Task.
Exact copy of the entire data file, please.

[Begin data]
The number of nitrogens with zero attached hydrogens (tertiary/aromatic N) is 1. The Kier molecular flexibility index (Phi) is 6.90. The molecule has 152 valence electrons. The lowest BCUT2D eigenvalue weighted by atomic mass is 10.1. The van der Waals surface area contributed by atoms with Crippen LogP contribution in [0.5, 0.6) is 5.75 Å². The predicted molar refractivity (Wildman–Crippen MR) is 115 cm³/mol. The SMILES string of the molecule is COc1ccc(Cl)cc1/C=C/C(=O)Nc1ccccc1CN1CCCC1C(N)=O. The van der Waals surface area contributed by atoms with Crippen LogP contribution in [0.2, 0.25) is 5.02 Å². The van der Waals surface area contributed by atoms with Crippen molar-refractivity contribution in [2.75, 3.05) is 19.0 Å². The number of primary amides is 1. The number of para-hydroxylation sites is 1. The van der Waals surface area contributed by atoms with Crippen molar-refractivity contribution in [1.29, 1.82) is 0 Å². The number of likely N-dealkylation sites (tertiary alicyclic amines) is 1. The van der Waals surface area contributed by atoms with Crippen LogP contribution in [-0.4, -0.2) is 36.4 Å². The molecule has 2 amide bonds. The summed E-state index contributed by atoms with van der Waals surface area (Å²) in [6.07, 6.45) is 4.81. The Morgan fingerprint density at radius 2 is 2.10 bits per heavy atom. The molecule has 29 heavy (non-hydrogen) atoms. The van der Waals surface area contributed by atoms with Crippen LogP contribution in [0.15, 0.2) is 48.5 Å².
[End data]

The number of nitrogens with zero attached hydrogens (tertiary/aromatic N) is 1. The Kier molecular flexibility index (Phi) is 6.90. The molecule has 152 valence electrons. The lowest BCUT2D eigenvalue weighted by atomic mass is 10.1. The van der Waals surface area contributed by atoms with Crippen LogP contribution in [0.5, 0.6) is 5.75 Å². The predicted molar refractivity (Wildman–Crippen MR) is 115 cm³/mol. The SMILES string of the molecule is COc1ccc(Cl)cc1/C=C/C(=O)Nc1ccccc1CN1CCCC1C(N)=O. The van der Waals surface area contributed by atoms with Crippen LogP contribution in [0.2, 0.25) is 5.02 Å². The van der Waals surface area contributed by atoms with Crippen molar-refractivity contribution in [2.75, 3.05) is 19.0 Å². The number of primary amides is 1. The number of para-hydroxylation sites is 1. The van der Waals surface area contributed by atoms with Crippen molar-refractivity contribution in [1.29, 1.82) is 0 Å². The number of likely N-dealkylation sites (tertiary alicyclic amines) is 1. The van der Waals surface area contributed by atoms with Crippen LogP contribution in [-0.4, -0.2) is 36.4 Å². The molecule has 2 amide bonds. The summed E-state index contributed by atoms with van der Waals surface area (Å²) in [6.07, 6.45) is 4.81. The Morgan fingerprint density at radius 2 is 2.10 bits per heavy atom. The molecule has 29 heavy (non-hydrogen) atoms. The van der Waals surface area contributed by atoms with Crippen LogP contribution in [0.15, 0.2) is 48.5 Å².